We did our trip through the very excellent Oregon Whitewater Adventures; they did an excellent job making the trip comfortable, fun, and safe. I recommend them highly and would go again with them. They took care of pretty much everything -- loading and unloading, cooking, and cleanup. The food was pretty basic but good -- French toast/pancakes or eggs for breakfast, cold cut sandwiches or Costco oriental chicken salad for lunch, poached salmon or Spanish chicken and rice for dinner (although they forgot the rice so we had Spanish chicken and toast instead). The other rafters brought beer, wine, liquor, and soft drinks so we had plenty to drink in addition to what the company provided. Our guides Lauren, Colby, Jack, and Jeff were fantastic -- very friendly and great with the kids, safe and expert on the river, and full of stories and jokes.
Andrew and I had a really great time. I could easily have kept going on a few more days, and we're both eager to do more rafting trips.
Andrew (14) and I spent the last three days camping at Spencer Spit State Park on Lopez Island, which is in the San Juan Islands north of Seattle). We had never been the Lopez Island before; we found this park through recommendations from friends on Facebook (search really is better with your friends...) Aside from a huge downpour that started right after we set our tent up, the weather was perfect -- sunny and warm.
We tried our hand at sea kayaking for the first time. We launched from the south side of the beach and circumnavigated Frost Island. We managed to successfully stay dry until a fell on my ass getting out of the boat, soaking myself in the process.
We spent a lot of time on the beach. Andrew loves driftwood beaches; he's always making stuff. Knowing this, I brought along some paracord (always useful and good to have around). Andrew used the paracord to fashion a hoe, chiseling holes through a shell and tying it onto a driftwood stick.
The shells made nice targets for our new slingshot, which we tried out for the first time. They exploded in a very satisfying way when hit, although we didn't manage to hit them directly too often since we were still learning how to aim the shots.
We also used some shells to boil seawater, in an experiment to harvest salt. After boiling off the water, we did manage to get a little salt in the bottom of the shells. I think we'd have to keep adding seawater to get enough salt to scrape out. Note: the shells can pop and explode, I'm guessing due to pockets of moisture in the shells. Andrew got hit by a "shell fragment".
Beyond our beach adventures, we played with a night-vision scope, which was much more fun in the woods than at home. We even watched a doe for a while through the scope. She didn't notice us (or didn't care) so we got to watch her feeding on the trail for a while. (No photos of this, unfortunately.)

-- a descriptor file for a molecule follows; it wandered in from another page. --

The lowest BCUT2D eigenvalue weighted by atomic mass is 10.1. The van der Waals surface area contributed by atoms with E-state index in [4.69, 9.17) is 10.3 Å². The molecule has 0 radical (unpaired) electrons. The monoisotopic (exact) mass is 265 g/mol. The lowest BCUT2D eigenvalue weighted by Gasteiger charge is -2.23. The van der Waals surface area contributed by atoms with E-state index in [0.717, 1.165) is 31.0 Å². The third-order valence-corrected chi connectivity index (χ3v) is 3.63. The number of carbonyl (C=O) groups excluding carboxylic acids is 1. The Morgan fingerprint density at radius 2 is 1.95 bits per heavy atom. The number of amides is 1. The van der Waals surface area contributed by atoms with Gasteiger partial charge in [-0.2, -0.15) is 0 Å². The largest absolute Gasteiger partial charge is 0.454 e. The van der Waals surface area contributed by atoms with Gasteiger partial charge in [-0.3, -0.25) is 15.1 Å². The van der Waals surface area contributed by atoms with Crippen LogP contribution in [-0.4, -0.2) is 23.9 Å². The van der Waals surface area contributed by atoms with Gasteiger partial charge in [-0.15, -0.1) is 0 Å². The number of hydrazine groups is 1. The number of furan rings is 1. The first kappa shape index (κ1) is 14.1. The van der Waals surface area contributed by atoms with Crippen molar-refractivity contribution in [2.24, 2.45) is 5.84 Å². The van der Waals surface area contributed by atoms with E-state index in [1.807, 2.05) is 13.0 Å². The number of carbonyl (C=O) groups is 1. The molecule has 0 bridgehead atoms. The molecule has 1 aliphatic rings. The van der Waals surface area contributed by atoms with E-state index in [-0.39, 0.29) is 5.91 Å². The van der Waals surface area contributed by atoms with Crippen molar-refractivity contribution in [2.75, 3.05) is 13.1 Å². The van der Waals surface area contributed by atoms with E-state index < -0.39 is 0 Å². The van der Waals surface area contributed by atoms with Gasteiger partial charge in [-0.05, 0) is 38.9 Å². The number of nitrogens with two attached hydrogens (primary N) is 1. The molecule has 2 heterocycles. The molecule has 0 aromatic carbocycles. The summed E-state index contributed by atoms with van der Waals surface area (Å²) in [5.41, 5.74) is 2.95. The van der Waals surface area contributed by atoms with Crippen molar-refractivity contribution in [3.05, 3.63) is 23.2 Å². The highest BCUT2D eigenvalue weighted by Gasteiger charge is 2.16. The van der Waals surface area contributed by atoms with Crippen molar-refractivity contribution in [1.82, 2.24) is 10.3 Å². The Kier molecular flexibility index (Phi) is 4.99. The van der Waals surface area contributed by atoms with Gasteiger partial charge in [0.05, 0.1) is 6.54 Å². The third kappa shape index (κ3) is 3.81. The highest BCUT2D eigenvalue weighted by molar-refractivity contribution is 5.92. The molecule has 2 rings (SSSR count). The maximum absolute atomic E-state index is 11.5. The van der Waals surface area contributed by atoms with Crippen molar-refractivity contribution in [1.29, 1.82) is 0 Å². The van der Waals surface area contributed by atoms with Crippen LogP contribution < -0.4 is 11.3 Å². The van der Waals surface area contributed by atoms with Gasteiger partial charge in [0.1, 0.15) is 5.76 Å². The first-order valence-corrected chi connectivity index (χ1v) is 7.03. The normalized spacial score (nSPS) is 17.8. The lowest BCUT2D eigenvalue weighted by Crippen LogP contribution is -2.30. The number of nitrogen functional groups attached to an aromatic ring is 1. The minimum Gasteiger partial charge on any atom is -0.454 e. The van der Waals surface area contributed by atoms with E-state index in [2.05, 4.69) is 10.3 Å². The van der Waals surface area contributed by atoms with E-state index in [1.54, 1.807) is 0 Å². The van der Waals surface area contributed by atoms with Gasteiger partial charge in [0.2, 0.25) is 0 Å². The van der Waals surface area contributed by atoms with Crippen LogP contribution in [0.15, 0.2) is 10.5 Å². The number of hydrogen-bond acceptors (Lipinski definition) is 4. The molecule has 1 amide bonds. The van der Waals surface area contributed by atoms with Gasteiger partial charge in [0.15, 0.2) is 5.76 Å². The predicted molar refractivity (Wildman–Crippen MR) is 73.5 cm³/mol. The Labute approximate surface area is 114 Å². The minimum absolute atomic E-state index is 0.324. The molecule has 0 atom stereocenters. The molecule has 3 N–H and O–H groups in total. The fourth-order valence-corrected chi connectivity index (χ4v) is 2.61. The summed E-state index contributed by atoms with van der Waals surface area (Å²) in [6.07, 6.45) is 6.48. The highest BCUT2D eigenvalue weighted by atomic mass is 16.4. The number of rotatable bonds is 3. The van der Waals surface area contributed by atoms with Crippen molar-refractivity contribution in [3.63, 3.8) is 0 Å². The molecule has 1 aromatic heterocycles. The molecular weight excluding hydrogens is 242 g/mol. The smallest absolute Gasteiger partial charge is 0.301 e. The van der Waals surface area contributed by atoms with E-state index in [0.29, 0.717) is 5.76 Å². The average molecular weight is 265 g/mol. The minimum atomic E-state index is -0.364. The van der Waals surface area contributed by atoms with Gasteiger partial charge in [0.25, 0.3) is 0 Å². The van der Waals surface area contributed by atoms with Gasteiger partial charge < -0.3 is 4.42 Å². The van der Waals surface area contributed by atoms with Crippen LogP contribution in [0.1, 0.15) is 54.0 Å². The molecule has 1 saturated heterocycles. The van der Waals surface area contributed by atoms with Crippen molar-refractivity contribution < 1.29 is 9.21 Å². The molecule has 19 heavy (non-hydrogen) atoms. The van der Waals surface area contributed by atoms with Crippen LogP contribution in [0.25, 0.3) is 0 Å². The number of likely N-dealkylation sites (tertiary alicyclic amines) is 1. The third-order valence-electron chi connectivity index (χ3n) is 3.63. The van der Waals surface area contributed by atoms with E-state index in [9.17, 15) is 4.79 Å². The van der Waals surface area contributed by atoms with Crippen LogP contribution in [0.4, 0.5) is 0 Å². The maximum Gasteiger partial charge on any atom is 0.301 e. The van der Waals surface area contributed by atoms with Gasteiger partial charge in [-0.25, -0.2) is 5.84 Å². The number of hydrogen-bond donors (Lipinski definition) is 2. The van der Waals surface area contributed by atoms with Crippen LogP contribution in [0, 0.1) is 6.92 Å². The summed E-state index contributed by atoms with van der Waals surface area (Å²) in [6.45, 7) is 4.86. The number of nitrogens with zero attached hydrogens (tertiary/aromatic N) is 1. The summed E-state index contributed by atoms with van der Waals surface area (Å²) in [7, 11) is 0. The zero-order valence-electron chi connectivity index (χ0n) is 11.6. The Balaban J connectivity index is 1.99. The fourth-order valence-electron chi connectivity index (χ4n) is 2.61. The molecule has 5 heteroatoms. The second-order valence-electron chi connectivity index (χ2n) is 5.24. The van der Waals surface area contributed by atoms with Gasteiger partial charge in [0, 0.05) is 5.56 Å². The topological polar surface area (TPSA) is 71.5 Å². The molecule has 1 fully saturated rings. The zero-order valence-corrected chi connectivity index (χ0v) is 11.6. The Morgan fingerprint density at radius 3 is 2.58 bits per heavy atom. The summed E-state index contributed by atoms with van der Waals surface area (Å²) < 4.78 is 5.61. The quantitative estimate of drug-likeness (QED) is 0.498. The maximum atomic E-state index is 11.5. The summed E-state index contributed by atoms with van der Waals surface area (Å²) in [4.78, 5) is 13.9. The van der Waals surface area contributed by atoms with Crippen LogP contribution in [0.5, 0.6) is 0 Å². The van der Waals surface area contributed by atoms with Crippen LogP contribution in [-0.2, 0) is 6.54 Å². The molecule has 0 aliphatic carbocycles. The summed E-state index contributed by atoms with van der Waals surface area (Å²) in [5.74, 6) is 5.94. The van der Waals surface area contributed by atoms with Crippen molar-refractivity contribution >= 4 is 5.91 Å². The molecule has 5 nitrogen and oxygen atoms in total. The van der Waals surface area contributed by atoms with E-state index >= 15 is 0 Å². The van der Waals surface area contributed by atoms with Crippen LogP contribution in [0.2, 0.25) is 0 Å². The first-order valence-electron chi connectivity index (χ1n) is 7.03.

Our campsite (#2) was pretty good. It got sun for a good part of the day and was conveniently located to the water, garbage, and restrooms. It was OK private, but a little noisy from the nearby group camping sites (although I'm not sure any sites would have been quieter). The park has a few walk-in camp sites on the beach, which would have been fun to try, although they're not very private and use a composting toilet instead of the nice clean flush bathrooms servicing the other parts of the campground. (They do have a cart at the parking lot to help you bring your gear down to the site, however.) It's also worth remembering that you can buy firewood at the campground for $5/bundle. (The "camp hosts" will even deliver it to your camp site); bringing enough firewood is always a hassle, so this is a nice perq, although I don't know if they have this service year-round.
We both really enjoyed the campout (and the visit to Lopez Village). Andrew kept saying "this is the life" and thanking me for taking him along. It was definitely a trip I'll always remember.
We were in Kauai for the first time a few weeks ago. I slipped away from the pool for a few minutes to take pictures of surfers at the beach by our hotel. (It was a heck of a lot warmer shooting these guys than it was shooting the kiteboarders at Whidbey Island a few months ago...)
I'd love to learn to surf sometime, but taking photos of them was pretty cool. There was a guy in the water with them shooting with a GoPro. That looks like fun too.
Despite having grown up in Seattle, our kids had never been to Mount Rainier; even Michelle and I hadn't been since before we were dating. It was such a nice day today that I dragged everyone on the long drive to Paradise to check out the mountain. (I had planned to go to Sunrise, but that was an even longer drive.)
Not surprisingly, the mountain was stunning. The wildflowers were in bloom and the sky was clear. Also not surprisingly, it was pretty crowded with a long line of cars trying to get into the parking lot. Note to self: go earlier in the day vs. waiting until afternoon.
The drive was a bit long for a day trip, but I'd love to check out some of the other areas of the park as well as the lovely lakes nearby.
Wildflowers dotted the hillside on the cloudless day:
Michael (11) checking out the summit from the visitor center:
The big crowds were the only downer.
Michelle, Michael, and Andrew (14) in Paradise.